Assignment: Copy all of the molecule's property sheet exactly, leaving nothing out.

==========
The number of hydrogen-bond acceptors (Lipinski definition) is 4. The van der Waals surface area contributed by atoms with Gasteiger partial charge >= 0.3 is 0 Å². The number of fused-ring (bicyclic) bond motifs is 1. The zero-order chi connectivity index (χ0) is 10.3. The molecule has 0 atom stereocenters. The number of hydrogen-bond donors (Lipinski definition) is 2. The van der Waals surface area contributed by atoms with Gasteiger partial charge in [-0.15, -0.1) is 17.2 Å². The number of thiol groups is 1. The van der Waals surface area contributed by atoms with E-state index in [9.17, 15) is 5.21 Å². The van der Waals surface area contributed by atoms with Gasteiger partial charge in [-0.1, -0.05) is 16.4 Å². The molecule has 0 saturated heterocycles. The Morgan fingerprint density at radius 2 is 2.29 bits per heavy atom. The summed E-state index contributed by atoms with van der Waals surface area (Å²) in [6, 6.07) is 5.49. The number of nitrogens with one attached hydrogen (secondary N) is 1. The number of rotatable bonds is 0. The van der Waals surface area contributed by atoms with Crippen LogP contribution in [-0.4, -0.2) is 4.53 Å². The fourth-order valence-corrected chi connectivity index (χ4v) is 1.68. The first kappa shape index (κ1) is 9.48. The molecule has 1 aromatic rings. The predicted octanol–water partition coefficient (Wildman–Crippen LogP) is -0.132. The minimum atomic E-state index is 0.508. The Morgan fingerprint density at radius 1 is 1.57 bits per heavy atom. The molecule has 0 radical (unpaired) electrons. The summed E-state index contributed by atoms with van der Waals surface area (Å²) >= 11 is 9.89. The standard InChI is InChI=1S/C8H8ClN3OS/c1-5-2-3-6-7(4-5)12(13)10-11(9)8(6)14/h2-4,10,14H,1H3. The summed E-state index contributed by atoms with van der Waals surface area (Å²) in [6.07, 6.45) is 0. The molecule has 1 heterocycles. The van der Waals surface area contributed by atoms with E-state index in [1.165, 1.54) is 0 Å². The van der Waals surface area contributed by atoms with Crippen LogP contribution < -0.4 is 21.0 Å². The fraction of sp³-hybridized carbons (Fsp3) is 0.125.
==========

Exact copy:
The number of hydrogen-bond acceptors (Lipinski definition) is 4. The van der Waals surface area contributed by atoms with Gasteiger partial charge >= 0.3 is 0 Å². The number of fused-ring (bicyclic) bond motifs is 1. The zero-order chi connectivity index (χ0) is 10.3. The molecule has 0 atom stereocenters. The number of hydrogen-bond donors (Lipinski definition) is 2. The van der Waals surface area contributed by atoms with Gasteiger partial charge in [-0.15, -0.1) is 17.2 Å². The number of thiol groups is 1. The van der Waals surface area contributed by atoms with E-state index in [9.17, 15) is 5.21 Å². The van der Waals surface area contributed by atoms with Gasteiger partial charge in [-0.1, -0.05) is 16.4 Å². The molecule has 0 saturated heterocycles. The Morgan fingerprint density at radius 2 is 2.29 bits per heavy atom. The summed E-state index contributed by atoms with van der Waals surface area (Å²) in [6, 6.07) is 5.49. The number of nitrogens with one attached hydrogen (secondary N) is 1. The number of rotatable bonds is 0. The van der Waals surface area contributed by atoms with Crippen LogP contribution in [-0.4, -0.2) is 4.53 Å². The fourth-order valence-corrected chi connectivity index (χ4v) is 1.68. The first kappa shape index (κ1) is 9.48. The molecule has 1 aromatic rings. The predicted octanol–water partition coefficient (Wildman–Crippen LogP) is -0.132. The minimum atomic E-state index is 0.508. The Morgan fingerprint density at radius 1 is 1.57 bits per heavy atom. The molecule has 0 radical (unpaired) electrons. The summed E-state index contributed by atoms with van der Waals surface area (Å²) >= 11 is 9.89. The standard InChI is InChI=1S/C8H8ClN3OS/c1-5-2-3-6-7(4-5)12(13)10-11(9)8(6)14/h2-4,10,14H,1H3. The summed E-state index contributed by atoms with van der Waals surface area (Å²) in [6.07, 6.45) is 0. The molecule has 1 heterocycles. The van der Waals surface area contributed by atoms with E-state index in [1.165, 1.54) is 0 Å². The van der Waals surface area contributed by atoms with Crippen LogP contribution < -0.4 is 21.0 Å². The fraction of sp³-hybridized carbons (Fsp3) is 0.125.